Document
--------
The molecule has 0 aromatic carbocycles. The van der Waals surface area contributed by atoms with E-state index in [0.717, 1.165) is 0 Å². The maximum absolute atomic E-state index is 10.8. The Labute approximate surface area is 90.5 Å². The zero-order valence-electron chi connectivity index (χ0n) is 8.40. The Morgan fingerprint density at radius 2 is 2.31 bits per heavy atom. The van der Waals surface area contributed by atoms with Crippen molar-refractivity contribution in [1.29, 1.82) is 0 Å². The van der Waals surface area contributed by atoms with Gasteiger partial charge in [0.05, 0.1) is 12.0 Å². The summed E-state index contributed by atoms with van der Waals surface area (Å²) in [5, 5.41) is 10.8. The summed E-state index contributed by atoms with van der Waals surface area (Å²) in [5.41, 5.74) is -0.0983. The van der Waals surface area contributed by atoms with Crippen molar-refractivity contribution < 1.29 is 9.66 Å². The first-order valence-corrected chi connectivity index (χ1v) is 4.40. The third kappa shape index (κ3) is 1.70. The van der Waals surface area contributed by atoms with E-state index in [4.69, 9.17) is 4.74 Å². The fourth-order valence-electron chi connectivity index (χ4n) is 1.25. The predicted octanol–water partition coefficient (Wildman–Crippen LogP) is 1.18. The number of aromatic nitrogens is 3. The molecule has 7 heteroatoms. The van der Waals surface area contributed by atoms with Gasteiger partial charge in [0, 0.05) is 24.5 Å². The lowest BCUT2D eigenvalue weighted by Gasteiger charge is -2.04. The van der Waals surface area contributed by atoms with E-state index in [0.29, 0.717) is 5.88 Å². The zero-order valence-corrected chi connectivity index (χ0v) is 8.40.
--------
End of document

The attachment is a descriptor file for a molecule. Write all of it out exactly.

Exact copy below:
The molecule has 0 aromatic carbocycles. The van der Waals surface area contributed by atoms with E-state index in [0.717, 1.165) is 0 Å². The maximum absolute atomic E-state index is 10.8. The Labute approximate surface area is 90.5 Å². The zero-order valence-electron chi connectivity index (χ0n) is 8.40. The Morgan fingerprint density at radius 2 is 2.31 bits per heavy atom. The van der Waals surface area contributed by atoms with Crippen molar-refractivity contribution in [1.29, 1.82) is 0 Å². The van der Waals surface area contributed by atoms with Gasteiger partial charge in [0.05, 0.1) is 12.0 Å². The summed E-state index contributed by atoms with van der Waals surface area (Å²) in [5, 5.41) is 10.8. The summed E-state index contributed by atoms with van der Waals surface area (Å²) in [5.41, 5.74) is -0.0983. The van der Waals surface area contributed by atoms with Crippen molar-refractivity contribution < 1.29 is 9.66 Å². The first-order valence-corrected chi connectivity index (χ1v) is 4.40. The third kappa shape index (κ3) is 1.70. The van der Waals surface area contributed by atoms with E-state index in [4.69, 9.17) is 4.74 Å². The fourth-order valence-electron chi connectivity index (χ4n) is 1.25. The predicted octanol–water partition coefficient (Wildman–Crippen LogP) is 1.18. The number of aromatic nitrogens is 3. The molecule has 7 heteroatoms. The van der Waals surface area contributed by atoms with Gasteiger partial charge in [0, 0.05) is 24.5 Å². The lowest BCUT2D eigenvalue weighted by Gasteiger charge is -2.04. The van der Waals surface area contributed by atoms with E-state index in [0.29, 0.717) is 5.88 Å². The zero-order valence-corrected chi connectivity index (χ0v) is 8.40.